Context means Nibali gets an easy ride on doping

Mon Jul 21, 2014 2:10pm EDT
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By Julien Pretot

CARCASSONNE France (Reuters) - On the first rest day of the Tour de France, Team Sky boss Dave Brailsford wondered why Vincenzo Nibali was being let off the hook over cycling's doping problem after last year's champion Chris Froome was grilled multiple times on the matter.

Froome answered dozens of doping-related questions as media urged him to prove his credibility in 2013 but until Sunday, the day before the second rest day, Nibali had faced no more than three questions on the subject despite comfortably leading the general classification.

So why is Nibali having an easy ride on a theme that has dominated the sport for years?

After all, Nibali is riding for the Astana team, whose manager Alexandre Vinokourov was banned for two years for blood doping in the 2007 Tour de France.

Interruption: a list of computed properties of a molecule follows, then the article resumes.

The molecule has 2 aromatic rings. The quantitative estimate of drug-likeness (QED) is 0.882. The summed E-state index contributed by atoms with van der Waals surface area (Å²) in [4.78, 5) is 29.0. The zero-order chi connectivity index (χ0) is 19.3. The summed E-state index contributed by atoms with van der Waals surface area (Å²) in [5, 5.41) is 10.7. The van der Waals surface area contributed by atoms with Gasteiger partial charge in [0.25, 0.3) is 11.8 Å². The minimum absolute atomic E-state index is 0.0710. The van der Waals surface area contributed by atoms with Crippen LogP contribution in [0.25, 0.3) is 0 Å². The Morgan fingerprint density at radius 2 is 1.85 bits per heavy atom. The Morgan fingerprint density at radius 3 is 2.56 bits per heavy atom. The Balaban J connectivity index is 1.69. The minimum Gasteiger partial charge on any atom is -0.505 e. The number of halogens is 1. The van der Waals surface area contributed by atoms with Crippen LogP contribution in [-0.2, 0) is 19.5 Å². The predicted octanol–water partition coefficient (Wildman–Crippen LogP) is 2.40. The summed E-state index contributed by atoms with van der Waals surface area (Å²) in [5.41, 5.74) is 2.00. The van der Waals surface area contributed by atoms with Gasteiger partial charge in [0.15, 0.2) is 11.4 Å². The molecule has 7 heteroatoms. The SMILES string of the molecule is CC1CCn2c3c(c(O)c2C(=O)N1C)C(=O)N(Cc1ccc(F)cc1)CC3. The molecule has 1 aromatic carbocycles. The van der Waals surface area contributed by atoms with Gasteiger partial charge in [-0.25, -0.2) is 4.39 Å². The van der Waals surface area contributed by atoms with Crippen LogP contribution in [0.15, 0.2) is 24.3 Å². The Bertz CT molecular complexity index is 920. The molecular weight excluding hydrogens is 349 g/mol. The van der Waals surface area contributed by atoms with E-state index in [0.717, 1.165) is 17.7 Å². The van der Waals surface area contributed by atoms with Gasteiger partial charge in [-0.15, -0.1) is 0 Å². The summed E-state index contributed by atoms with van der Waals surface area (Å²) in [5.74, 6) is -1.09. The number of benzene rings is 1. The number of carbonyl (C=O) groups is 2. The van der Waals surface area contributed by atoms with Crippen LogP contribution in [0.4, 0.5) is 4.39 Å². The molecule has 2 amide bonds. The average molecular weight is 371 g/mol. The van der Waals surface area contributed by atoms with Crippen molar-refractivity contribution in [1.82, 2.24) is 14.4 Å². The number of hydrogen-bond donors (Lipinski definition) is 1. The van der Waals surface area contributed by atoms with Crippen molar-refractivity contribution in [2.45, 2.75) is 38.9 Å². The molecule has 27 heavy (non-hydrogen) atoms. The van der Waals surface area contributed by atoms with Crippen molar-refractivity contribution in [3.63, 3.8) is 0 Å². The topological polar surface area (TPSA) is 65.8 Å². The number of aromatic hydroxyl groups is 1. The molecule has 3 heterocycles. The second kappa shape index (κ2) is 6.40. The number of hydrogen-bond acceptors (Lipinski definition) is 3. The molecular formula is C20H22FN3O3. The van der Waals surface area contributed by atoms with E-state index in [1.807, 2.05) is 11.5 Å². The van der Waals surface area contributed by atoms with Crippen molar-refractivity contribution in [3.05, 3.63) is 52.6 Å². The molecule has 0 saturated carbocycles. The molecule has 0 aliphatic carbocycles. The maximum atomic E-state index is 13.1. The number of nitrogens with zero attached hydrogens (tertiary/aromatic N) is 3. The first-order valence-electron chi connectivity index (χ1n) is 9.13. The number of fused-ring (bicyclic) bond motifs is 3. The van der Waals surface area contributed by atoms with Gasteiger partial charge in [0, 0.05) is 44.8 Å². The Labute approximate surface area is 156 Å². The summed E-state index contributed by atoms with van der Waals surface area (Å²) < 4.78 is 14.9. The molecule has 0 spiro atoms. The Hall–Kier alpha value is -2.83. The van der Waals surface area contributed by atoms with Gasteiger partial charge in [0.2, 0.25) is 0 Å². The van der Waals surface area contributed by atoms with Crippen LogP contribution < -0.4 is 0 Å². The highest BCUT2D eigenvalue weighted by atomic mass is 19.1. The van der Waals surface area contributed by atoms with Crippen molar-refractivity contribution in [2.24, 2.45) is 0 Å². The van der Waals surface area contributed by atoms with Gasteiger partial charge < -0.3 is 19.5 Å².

In contrast, Team Sky have implemented a zero-tolerance policy meaning that any rider or staff member with a doping history had to leave the squad.

The reasons why Nibali has avoided being harangued are varied, but the fact he has slowly worked his way up to cycling's pinnacle and his team being members of a key anti- doping initiative are perhaps the main ones.

Nibali snatched the overall lead on the Tour after the second stage and has therefore had to hold a news conference everyday since July 6, except after briefly surrendering the yellow jersey to France's Tony Gallopin.

It took until last Thursday for the first question about drugs to confront Nibali, who eight years ago when cycling's doping 'Omerta' was still firmly in place said cheats should be locked up.   Continued...

Defending champion, Team Sky rider Christopher Froome (R) of Britain reacts as he speaks to the media as he leaves his hotel in Marcq-en-Baroeul, northern France, after abandoning in the 5th stage of the Tour de France cycle race between Ypres in Belgium and Arenberg Porte du Hainaut in France, July 9, 2014.    REUTERS/Jean-Paul Pelissier